Countrywide says £28 billion worth of home sales were completed in March ahead of the stamp duty surcharge deadline, a 76 per cent increase on the previous year.
Countrywide - which is assessing the whole market, not just its own transactions - says landlords accounted for 23 per cent of all homes sold in March compared to 13 per cent in the previous year. In the two weeks running up the deadline, half of all homes sold were to landlords.
This surge in landlord activity means more housing has been made available for tenants to rent. Some 22 per cent more homes were brought to the rental market in quarter one of 2016 than in the same three months 2015; this has contributed to lower rental growth rates compared to last year.
The percentage increase in the number of homes to rent has not been matched by the increase in the number of prospective tenants looking for a home which has put further downward pressure on rents. The number of tenants registering was up 16 per cent in the first three months of 2016, compared to the same time last year.
London experienced the largest increase in new rented homes, up 40 per cent on the first quarter of last year; but London has lower growth of tenant numbers, up only eight per cent over the same period. This has resulted in a rapid deceleration in rental price growth with rents in Greater London growing 2.9 per cent in March, less than half the 7.4 per cent recorded in 2015.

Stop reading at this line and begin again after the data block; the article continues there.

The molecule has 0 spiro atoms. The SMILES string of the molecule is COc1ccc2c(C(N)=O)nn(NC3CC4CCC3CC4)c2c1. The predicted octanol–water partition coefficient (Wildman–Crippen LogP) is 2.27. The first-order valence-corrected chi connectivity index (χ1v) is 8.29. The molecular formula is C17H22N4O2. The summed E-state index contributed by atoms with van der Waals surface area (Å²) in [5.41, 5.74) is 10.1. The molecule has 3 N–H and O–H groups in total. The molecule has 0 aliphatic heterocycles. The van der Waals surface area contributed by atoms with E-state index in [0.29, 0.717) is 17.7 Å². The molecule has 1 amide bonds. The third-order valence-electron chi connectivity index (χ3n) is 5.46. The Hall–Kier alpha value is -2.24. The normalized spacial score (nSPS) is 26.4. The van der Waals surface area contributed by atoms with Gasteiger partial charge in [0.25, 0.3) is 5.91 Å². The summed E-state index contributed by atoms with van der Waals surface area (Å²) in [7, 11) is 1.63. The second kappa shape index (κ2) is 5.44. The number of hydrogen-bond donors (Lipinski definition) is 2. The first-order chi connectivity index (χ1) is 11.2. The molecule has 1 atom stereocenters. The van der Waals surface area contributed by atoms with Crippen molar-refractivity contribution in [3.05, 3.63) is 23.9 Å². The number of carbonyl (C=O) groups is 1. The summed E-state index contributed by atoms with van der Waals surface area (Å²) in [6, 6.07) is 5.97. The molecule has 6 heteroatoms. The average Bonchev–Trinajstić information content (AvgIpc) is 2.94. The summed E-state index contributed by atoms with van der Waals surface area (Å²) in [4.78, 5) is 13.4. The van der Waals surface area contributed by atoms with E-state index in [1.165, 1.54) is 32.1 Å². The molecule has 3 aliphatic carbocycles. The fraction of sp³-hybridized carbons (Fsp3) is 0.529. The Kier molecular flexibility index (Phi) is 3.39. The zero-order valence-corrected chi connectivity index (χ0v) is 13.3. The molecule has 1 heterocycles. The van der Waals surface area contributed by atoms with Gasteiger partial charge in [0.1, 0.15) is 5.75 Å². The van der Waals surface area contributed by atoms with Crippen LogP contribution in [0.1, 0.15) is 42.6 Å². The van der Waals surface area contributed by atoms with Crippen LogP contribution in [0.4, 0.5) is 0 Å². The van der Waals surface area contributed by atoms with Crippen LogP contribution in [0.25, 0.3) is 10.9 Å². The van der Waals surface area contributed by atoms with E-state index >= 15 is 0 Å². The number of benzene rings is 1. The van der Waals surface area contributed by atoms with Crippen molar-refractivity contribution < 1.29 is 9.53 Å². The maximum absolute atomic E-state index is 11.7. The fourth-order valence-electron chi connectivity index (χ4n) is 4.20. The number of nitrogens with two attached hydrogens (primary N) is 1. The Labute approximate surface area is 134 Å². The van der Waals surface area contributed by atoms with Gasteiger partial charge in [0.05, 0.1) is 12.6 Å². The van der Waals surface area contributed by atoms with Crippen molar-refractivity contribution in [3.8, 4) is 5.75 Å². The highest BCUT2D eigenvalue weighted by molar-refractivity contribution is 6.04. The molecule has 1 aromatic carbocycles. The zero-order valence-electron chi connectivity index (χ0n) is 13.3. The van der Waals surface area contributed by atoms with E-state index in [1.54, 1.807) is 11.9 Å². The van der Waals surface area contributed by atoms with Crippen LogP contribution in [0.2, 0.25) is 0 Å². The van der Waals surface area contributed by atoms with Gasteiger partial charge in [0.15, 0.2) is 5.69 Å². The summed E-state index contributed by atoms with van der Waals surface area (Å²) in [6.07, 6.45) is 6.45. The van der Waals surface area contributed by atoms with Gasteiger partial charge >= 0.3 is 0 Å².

The average UK rent rose 3.4 per cent in the year to March 2016. Rents grew fastest in the East of England, increasing by 8.5 per cent over the year. Growth in the East of England was driven by increasing numbers of new tenants registering in the first three months of the year, up 34 per cent year on year, the highest increase of any region.
“Quite at odds with the intentions of the policy, the first measurable effect of the introduction of the new stamp duty rate has been to increase the number of homes owned by landlords, although this will likely be a temporary effect as we see reduced investor activity in future months” says Johnny Morris, research director at Countrywide.
“The increase in supply of homes to rent from landlords bringing forward purchases seems to have taken the edge off rental growth. A similar increase in tenants looking for a home to rent though would indicate this may not persist. The large number of sharers, and people living with parents means there is a big store of pent up demand in the rental market.”